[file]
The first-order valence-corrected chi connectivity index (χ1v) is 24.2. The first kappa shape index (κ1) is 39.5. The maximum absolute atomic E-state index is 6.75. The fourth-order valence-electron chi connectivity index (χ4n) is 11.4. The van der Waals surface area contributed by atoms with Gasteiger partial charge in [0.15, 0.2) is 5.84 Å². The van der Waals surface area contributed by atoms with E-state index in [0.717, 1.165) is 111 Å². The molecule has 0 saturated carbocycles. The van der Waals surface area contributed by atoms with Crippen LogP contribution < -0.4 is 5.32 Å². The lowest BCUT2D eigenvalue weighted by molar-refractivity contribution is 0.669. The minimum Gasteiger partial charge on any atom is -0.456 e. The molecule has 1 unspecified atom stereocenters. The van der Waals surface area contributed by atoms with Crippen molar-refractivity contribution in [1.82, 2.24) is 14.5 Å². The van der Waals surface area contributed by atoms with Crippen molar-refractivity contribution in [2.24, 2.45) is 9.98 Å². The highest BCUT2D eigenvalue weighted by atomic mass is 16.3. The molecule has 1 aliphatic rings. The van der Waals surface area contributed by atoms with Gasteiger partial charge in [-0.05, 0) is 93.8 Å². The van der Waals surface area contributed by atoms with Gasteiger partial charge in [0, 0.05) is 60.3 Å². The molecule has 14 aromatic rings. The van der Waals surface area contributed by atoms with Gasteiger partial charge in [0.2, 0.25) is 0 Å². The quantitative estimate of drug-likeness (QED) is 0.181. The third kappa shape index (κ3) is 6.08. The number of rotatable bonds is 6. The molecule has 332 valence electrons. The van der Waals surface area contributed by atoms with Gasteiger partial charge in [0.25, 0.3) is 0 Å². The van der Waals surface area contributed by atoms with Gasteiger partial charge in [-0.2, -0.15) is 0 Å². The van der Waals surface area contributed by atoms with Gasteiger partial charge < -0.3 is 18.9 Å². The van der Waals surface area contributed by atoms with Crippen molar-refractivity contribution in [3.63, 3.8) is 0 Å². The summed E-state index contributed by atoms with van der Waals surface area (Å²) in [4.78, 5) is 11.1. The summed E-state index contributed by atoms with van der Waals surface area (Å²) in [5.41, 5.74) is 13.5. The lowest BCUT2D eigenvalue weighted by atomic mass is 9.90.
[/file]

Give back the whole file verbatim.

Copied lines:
The first-order valence-corrected chi connectivity index (χ1v) is 24.2. The first kappa shape index (κ1) is 39.5. The maximum absolute atomic E-state index is 6.75. The fourth-order valence-electron chi connectivity index (χ4n) is 11.4. The van der Waals surface area contributed by atoms with Gasteiger partial charge in [0.15, 0.2) is 5.84 Å². The van der Waals surface area contributed by atoms with E-state index in [0.717, 1.165) is 111 Å². The molecule has 0 saturated carbocycles. The van der Waals surface area contributed by atoms with Crippen LogP contribution < -0.4 is 5.32 Å². The lowest BCUT2D eigenvalue weighted by molar-refractivity contribution is 0.669. The minimum Gasteiger partial charge on any atom is -0.456 e. The molecule has 1 unspecified atom stereocenters. The van der Waals surface area contributed by atoms with Crippen molar-refractivity contribution in [1.82, 2.24) is 14.5 Å². The van der Waals surface area contributed by atoms with Crippen molar-refractivity contribution in [2.24, 2.45) is 9.98 Å². The highest BCUT2D eigenvalue weighted by atomic mass is 16.3. The molecule has 1 aliphatic rings. The van der Waals surface area contributed by atoms with Gasteiger partial charge in [-0.05, 0) is 93.8 Å². The van der Waals surface area contributed by atoms with Gasteiger partial charge in [0, 0.05) is 60.3 Å². The molecule has 14 aromatic rings. The van der Waals surface area contributed by atoms with Gasteiger partial charge in [0.2, 0.25) is 0 Å². The quantitative estimate of drug-likeness (QED) is 0.181. The third kappa shape index (κ3) is 6.08. The number of rotatable bonds is 6. The molecule has 332 valence electrons. The van der Waals surface area contributed by atoms with Gasteiger partial charge in [0.25, 0.3) is 0 Å². The van der Waals surface area contributed by atoms with Gasteiger partial charge in [-0.2, -0.15) is 0 Å². The van der Waals surface area contributed by atoms with Gasteiger partial charge < -0.3 is 18.9 Å². The van der Waals surface area contributed by atoms with Crippen molar-refractivity contribution in [3.63, 3.8) is 0 Å². The summed E-state index contributed by atoms with van der Waals surface area (Å²) in [4.78, 5) is 11.1. The summed E-state index contributed by atoms with van der Waals surface area (Å²) in [5.41, 5.74) is 13.5. The lowest BCUT2D eigenvalue weighted by atomic mass is 9.90.